The Hypertext Transfer Protocol (HTTP) is a stateless application level protocol for distributed, collaborative, hypertext information systems. Every request to the server is completely new and not related to the previous one. Status codes are used to represent the status response of the client request (HTTP request) to the server. These status codes are part of of the HTTP/1.1 standard (RFC 7231). The first digit of the status code specifies one of five standard classes of responses. The most common HTTP status Code that you normally encounter in day to day life are as follows:
Status 200 OK:
The standard success code and default option.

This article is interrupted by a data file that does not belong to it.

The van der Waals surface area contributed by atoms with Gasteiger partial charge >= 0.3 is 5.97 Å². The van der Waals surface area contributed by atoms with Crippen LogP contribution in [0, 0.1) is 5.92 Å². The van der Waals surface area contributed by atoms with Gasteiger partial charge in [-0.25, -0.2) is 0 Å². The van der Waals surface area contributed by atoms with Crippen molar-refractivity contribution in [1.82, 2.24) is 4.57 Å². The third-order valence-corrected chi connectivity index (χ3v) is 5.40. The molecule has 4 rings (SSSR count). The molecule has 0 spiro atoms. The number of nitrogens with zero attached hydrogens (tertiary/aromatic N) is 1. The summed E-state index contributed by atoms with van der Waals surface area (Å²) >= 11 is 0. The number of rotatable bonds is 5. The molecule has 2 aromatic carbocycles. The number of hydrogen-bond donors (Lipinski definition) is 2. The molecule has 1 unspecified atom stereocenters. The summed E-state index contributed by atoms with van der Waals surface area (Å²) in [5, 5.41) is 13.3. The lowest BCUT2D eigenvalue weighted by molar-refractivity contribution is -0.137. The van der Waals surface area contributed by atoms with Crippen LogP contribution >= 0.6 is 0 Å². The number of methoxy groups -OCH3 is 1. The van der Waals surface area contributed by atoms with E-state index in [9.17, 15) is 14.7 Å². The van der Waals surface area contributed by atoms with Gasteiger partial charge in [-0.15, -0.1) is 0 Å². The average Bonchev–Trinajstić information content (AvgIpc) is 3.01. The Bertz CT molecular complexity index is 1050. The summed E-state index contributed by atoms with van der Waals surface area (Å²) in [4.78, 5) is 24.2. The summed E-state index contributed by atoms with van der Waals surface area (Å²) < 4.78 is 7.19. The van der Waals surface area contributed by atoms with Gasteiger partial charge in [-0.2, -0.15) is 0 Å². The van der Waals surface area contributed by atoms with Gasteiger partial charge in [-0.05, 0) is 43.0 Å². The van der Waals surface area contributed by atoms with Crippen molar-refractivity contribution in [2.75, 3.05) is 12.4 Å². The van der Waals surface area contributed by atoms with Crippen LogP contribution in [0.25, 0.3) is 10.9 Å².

Status 201 Object created:
Useful for the
Status 204 No Content:
When an action was executed successfully, but there is no content to return.
Status 206 Partial content:
Useful when you have to return a paginated list of resources.
Status 301 Moved Permanently:
Useful when you have to redirect to the given URI.
Status 307 Moved Temporarily:
Useful when requested resource resides temporarily under a different URI.
Status 400 Bad request:
The standard option for requests that fail to pass validation.
Status 401 Unauthorized:
The user needs to be authenticated.
Status 403 Forbidden:
The user is authenticated, but does not have the permissions to perform an action.
Status 404 Not found:
This will be returned automatically when the resource is not found.
Status 500 Internal server error:
Ideally you’re not going to be explicitly returning this, but if something unexpected breaks, this is what your user is going to receive.
Status 503 Service unavailable:
Pretty self explanatory, but also another code that is not going to be returned explicitly by the application.